Trafalgar Square filled with celebrants this week to mark 350 years of British Jewry. An estimated 25,000 people on Sunday visited Simcha on the Square, the centerpiece of the yearlong anniversary celebration.
The weeks leading up to the celebration had been fraught with problems. Increased security was necessary due to the recent rise in anti-Semitic activity in Britain. Also, the Association of Jewish Ex-Servicemen and Women, or AJEX, cancelled its participation to protest the involvement of London Mayor Ken Livingstone, a vehement critic of Israel who has been accused of making anti-Semitic remarks.
Simcha on the Square coordinator Geraldine Auerbach told JTA that despite recent concerns, “The security was very low-key.”
The London Metropolitan Police and the Jewish Community Security Trust worked together to ensure participants’ safety so “it still felt like an event that was free and open to anyone,” she said.
The involvement of Livingstone’s office wasn’t a recent decision, but it led AJEX to decide on Sept. 14 to boycott the event. Livingstone outraged the Jewish community last year by making what some considered anti-Semitic remarks to a Jewish newspaper reporter and then refusing to apologize, a decision that resulted in his suspension from office, which was stayed pending further appeal.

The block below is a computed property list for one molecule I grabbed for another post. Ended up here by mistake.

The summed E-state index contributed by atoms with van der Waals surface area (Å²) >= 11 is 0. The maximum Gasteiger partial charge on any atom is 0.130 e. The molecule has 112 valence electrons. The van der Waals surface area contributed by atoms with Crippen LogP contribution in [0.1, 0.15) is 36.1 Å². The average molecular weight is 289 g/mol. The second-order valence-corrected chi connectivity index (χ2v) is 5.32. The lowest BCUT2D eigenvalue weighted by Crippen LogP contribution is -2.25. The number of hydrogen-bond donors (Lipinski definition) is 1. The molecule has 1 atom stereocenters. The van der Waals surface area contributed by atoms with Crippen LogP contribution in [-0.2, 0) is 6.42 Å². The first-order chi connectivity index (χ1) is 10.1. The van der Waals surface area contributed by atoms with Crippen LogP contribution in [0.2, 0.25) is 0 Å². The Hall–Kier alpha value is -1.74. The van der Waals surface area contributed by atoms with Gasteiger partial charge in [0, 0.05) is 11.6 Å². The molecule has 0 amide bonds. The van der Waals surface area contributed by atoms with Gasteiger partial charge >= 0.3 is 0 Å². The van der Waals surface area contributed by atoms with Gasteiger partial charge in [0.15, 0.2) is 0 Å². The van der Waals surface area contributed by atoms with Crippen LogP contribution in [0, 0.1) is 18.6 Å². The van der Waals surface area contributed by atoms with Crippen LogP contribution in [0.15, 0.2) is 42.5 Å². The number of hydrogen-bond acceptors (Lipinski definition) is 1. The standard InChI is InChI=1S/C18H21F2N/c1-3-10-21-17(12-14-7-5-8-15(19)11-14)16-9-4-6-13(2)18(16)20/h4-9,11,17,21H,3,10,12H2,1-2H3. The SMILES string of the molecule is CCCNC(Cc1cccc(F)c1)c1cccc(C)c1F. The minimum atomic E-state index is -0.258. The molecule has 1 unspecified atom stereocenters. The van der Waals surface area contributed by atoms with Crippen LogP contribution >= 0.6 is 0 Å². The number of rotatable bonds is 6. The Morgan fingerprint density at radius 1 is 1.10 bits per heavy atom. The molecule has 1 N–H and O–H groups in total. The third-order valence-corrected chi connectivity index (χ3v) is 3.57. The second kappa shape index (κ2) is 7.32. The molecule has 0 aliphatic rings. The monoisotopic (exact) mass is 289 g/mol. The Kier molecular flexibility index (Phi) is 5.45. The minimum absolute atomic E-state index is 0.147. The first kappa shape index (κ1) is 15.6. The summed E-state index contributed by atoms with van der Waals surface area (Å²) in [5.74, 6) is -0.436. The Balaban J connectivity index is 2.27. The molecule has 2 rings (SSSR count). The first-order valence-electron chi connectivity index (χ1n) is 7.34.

In light of the controversy surrounding the mayor, Livingstone had been pulled from the celebration schedule months ago, to be replaced by his deputy, Nicky Gavron. AJEX’s last-minute decision to withdraw likely was due to a Sept. 5 press release from Livingstone’s office proclaiming the mayor’s personal support of Simcha on the Square.
Despite these 11th hour glitches, the event “went beyond our dreams,” Auerbach told JTA. “To see beautiful signs up in Trafalgar Square, we just couldn’t picture in advance how that would make us feel. To have our event there in that setting, one of the most iconic spots in Britain, and to see Jews of all sects and other people all mingling and having a good time there, I think it was the best possible way we could have shown how the Jewish people have integrated into British society.”
The festivities included live Jewish music on the main stage, which was placed in front of the National Gallery.
The square was filled with information booths, Jewish goods and jewelry for sale and two kosher food stalls, which offered bagels and lox and “salted beef and chips” — a British take on corned beef and French fries.
“We’ve had a good day,” said Tova Grodzinski of Grodzinski’s Bakery. “Business has been brisk. We’ve sold a lot of bagels.”
The 24-year-old, the fifth generation of Grodzinskis in Britain, said her family arrived in Britain in 1888.
“My family opened the first kosher bakery in Britain,” she said.
The Archive of the Jewish Telegraphic Agency includes articles published from 1923 to 2008. Archive stories reflect the journalistic standards and practices of the time they were published.